I thought we should have salmon, and see if it helped us compose poetry, but the girls opted for oatcakes (with strawberry jam!) They don't look like much, but they were pretty good. This recipe was from a Williams and Sonoma bread book; the recipe in the Step Into the Celtic World book was salty and, well, nasty.
You saw this side of Buttercup earlier in the week.
We did tons of other stuff too: math, latin, german, grammar, piano, violin, science. But the Celts were definitely the favorite!


Monday, August 23, 2010

This and That

I always get down to one thread that I cannot find..... How could I lose a 732? You cannot stitch Mary Beale without 732!!! The above design is from Mary Beale's "Hannah" series. When I find 732, I will stitch another floral motif on each end. I thought if anyone loved me they could put some bands around it and make it into a bolster pillow. Anyone?
This is the Scottish Companion Sampler from the Gift of Stitching. (Terri, let me know when '18th Century Rose' comes in!)As I said in an earlier post, I was surprised at how pastel the colors are, but I like it. I did have to change the main green to Gentle Art's 'Bayberry' I changed the brown to Crescent Colors 'La Tierre, '(I think). The recommended shades were indistinguishably lavender-gray.

In other colorful news, we are studying the Celts this week in history. (That gray thing is a sword.) I tried to make Boudicca's, I mean, Buttercup's hair stand up with gel, but it ended up looking a bit too Jersey Shore, but hey, my introduction to hair gel and mousse was in the mid-eighties, so what can I say. There was no way I was going to try lime-water or rancid butter!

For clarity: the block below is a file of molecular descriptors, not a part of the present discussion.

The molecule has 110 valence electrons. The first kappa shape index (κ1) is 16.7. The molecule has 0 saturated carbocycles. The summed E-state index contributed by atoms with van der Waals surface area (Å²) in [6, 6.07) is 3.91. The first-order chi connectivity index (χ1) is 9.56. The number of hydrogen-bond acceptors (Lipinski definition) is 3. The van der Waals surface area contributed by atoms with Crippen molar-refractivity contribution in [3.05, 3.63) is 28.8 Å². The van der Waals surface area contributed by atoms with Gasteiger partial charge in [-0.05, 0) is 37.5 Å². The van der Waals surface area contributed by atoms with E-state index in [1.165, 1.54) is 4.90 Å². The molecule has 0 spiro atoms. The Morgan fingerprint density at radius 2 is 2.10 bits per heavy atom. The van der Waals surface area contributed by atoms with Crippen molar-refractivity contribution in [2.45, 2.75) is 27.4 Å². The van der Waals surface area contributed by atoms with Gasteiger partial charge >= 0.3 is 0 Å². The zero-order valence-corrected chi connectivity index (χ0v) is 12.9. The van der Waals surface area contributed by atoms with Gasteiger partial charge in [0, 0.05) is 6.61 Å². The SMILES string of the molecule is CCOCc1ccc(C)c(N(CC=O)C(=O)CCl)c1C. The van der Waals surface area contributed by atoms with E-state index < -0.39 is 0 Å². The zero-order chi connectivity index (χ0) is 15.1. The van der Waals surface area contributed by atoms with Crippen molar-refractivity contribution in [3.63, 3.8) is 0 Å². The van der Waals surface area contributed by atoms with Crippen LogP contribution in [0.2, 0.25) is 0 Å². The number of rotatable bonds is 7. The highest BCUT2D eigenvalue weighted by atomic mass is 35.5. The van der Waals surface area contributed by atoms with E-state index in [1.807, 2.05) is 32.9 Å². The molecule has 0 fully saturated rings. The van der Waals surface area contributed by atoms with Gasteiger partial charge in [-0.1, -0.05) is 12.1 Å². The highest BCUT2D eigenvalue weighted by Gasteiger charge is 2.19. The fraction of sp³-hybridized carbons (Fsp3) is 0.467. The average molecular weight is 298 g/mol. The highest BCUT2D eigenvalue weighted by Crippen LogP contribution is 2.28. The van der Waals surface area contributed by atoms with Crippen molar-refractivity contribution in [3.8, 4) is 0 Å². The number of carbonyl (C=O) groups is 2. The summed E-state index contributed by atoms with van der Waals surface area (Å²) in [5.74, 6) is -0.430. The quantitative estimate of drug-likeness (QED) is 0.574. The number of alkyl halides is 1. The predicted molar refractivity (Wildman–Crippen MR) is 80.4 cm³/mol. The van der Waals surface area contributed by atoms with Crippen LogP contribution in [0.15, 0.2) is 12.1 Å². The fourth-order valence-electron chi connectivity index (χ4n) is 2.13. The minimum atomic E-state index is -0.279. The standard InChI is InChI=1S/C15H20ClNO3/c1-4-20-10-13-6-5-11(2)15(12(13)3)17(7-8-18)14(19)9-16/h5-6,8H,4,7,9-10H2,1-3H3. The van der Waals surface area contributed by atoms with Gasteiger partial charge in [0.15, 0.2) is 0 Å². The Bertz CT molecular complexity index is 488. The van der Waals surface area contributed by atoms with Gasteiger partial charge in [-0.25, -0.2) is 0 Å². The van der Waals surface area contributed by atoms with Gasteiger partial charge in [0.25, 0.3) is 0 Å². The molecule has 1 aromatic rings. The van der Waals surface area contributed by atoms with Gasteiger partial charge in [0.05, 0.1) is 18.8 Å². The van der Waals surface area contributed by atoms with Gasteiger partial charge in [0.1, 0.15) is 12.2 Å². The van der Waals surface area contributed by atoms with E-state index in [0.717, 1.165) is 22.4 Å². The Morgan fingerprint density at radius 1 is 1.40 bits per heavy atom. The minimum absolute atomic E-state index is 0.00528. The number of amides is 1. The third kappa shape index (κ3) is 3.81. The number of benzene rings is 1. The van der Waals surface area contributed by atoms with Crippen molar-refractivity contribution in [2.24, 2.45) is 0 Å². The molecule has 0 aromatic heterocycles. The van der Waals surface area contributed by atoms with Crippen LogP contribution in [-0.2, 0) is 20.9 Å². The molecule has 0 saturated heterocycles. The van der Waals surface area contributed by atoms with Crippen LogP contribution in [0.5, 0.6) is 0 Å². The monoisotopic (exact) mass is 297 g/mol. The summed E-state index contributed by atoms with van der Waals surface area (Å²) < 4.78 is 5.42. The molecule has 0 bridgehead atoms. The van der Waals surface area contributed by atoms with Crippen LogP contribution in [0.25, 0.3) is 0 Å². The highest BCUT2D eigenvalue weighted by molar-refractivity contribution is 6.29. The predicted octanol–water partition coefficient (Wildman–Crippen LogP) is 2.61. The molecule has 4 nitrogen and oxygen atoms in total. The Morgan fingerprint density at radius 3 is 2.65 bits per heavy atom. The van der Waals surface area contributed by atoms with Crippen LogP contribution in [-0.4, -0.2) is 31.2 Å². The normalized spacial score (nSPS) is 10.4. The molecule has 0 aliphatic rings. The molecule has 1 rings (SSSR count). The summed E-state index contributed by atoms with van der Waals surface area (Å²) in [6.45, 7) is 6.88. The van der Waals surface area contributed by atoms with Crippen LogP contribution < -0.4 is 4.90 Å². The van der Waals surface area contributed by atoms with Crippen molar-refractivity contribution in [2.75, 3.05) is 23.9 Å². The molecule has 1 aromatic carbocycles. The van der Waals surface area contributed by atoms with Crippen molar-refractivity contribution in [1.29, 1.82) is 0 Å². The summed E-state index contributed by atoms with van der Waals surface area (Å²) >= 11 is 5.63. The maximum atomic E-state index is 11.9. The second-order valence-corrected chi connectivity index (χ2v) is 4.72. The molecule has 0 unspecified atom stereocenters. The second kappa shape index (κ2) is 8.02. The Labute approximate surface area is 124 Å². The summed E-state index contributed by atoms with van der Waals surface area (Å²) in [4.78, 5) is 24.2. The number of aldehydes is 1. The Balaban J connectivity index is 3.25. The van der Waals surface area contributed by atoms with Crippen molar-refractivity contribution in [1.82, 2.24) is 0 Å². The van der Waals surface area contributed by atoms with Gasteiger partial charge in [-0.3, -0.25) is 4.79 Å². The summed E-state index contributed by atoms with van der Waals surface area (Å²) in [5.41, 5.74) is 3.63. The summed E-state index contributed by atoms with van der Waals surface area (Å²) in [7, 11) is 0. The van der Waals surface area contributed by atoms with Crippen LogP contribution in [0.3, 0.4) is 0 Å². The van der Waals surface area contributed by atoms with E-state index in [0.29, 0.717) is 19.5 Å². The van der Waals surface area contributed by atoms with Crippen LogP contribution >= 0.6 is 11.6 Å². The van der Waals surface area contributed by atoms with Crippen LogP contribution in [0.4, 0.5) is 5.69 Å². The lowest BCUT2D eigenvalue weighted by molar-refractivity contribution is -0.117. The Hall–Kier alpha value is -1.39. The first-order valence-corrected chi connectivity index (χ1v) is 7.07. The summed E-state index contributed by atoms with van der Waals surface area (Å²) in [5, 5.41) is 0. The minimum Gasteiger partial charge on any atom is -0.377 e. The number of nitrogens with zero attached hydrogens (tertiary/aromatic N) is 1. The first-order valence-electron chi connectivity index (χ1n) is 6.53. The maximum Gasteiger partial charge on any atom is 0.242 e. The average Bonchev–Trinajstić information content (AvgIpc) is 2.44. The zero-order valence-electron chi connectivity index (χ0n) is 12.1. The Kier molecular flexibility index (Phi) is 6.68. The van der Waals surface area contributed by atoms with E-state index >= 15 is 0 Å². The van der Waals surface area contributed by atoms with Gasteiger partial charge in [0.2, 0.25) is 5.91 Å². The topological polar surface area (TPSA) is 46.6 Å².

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Wednesday, August 4, 2010

My Name is Michele; I am a Compulsive Starter.

I am almost finished with "Sarah Harriet Stephenson" from SANQ. So what's a girl to do? I started two new projects. I think I have a problem.....
Forget counting sheep and drinking milk! I like to look through a few older issues of SANQ as I prepare to drift off to sleep. Of course, then I want to start all the samplers I see, and I stay up way too late. *yawn* The above design is "Isabella Johnstone Sampler." I don't know why I find this sampler so appealing, I mean, I don't ever remember wanting to stitch a big red cow in the middle of a band sampler before...
I also started the "Scottish Companion Sampler" from an older edition of the digital magazine, "The Gift of Stitching." The colors are much softer than they appeared in the picture in the magazine; the main green was so soft that it was really more of a soft gray. I changed it to a sampler thread I had on hand, but I am waiting to see how the other colors play out. Late last night, I realized that I left a row out of the little peacock's neck. If I were stitching with good old DMC, I would pick the stitches out. Overdyed threads are just too expensive to pick out, as well as too much trouble to put in. So I think I will be okay with little ewok-peacocks!
In other new, Buttercup's hair has gotten really long and sparkly. ;)